History was made in Ireland today, when the first gay marriage took place at Clonmel registry office in Co Tipperary at 8:40 a.m.
“It’s great to be the first to do it”, Cormac Gollogly, 35, told the Irish Times.
Gollogly married Richard Dowling, 35, from Athlone, after being engaged for five years and almost two months to the day after their civil partnership on Sept. 18.
Mary-Claire Heffernan, senior registrar for South Tipperary, who also played the role of solemniser at the couple’s civil partnership, said it was an honour to be involved in the historic day.
“We were out at 8:30 a.m. so they could be the first married. There was great excitement”, she said. “They contacted me during the week and said they would really like to be the first”.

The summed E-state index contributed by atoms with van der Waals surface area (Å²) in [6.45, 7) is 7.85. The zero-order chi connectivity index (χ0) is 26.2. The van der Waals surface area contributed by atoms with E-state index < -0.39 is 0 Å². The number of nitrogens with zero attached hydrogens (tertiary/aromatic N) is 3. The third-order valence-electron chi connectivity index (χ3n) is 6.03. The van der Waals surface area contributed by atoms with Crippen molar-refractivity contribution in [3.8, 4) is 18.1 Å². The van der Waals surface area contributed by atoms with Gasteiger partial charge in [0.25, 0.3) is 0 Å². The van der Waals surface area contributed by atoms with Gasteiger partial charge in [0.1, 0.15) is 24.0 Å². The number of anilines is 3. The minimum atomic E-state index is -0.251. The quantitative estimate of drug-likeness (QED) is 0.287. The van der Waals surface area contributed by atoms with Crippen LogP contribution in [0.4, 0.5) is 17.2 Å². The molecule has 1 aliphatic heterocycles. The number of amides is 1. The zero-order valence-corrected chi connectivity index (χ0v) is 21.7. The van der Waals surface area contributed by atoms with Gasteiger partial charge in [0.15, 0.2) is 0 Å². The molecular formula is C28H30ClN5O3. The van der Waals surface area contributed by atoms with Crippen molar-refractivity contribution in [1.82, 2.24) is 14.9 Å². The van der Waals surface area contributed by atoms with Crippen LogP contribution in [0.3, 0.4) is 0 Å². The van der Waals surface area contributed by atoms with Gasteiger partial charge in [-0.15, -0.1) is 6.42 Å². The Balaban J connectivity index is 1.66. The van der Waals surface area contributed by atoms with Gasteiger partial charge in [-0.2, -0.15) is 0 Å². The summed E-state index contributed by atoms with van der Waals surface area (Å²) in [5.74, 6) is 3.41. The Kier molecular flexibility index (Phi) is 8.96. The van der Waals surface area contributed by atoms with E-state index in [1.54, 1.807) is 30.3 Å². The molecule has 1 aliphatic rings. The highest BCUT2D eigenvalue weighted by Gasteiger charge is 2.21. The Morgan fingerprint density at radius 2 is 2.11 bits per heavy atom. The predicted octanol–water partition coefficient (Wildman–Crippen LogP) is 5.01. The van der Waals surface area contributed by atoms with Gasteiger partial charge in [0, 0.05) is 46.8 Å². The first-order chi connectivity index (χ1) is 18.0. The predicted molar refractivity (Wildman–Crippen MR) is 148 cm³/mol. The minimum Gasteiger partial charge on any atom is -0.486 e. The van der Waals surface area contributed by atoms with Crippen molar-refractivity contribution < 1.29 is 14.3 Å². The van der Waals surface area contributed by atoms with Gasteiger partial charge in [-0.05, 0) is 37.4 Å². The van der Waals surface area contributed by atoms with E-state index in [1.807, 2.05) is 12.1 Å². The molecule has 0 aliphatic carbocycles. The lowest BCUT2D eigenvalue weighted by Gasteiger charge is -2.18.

After an overwhelming majority of people voted in favour of same-sex marriage in the Republic of Ireland in May (making the country the first in the world to decide on the issue via a public vote), Northern Ireland is the only part of the U.K. where gay marriage is not legal.
Since 2012, Northern Ireland’s Democratic Unionist Party has blocked same-sex marriage repeatedly by filing a “petition of concern” in the Stormont assembly. On Nov. 2, a majority of assembly members voted in favour of same-sex marriage for the first time, but the DUP blocked the motion with yet another petition of concern. This requires the proposal to achieve a cross-community majority.
Sinn Féin’s Caitríona Ruane said that “history had been made” with the proposal receiving majority support for the first time: “This signals a major shift in society with more and more people supporting marriage equality for our LGBT community. This is a historic day but the campaign for marriage equality is not over and will not be until we have equality enshrined in legislation”.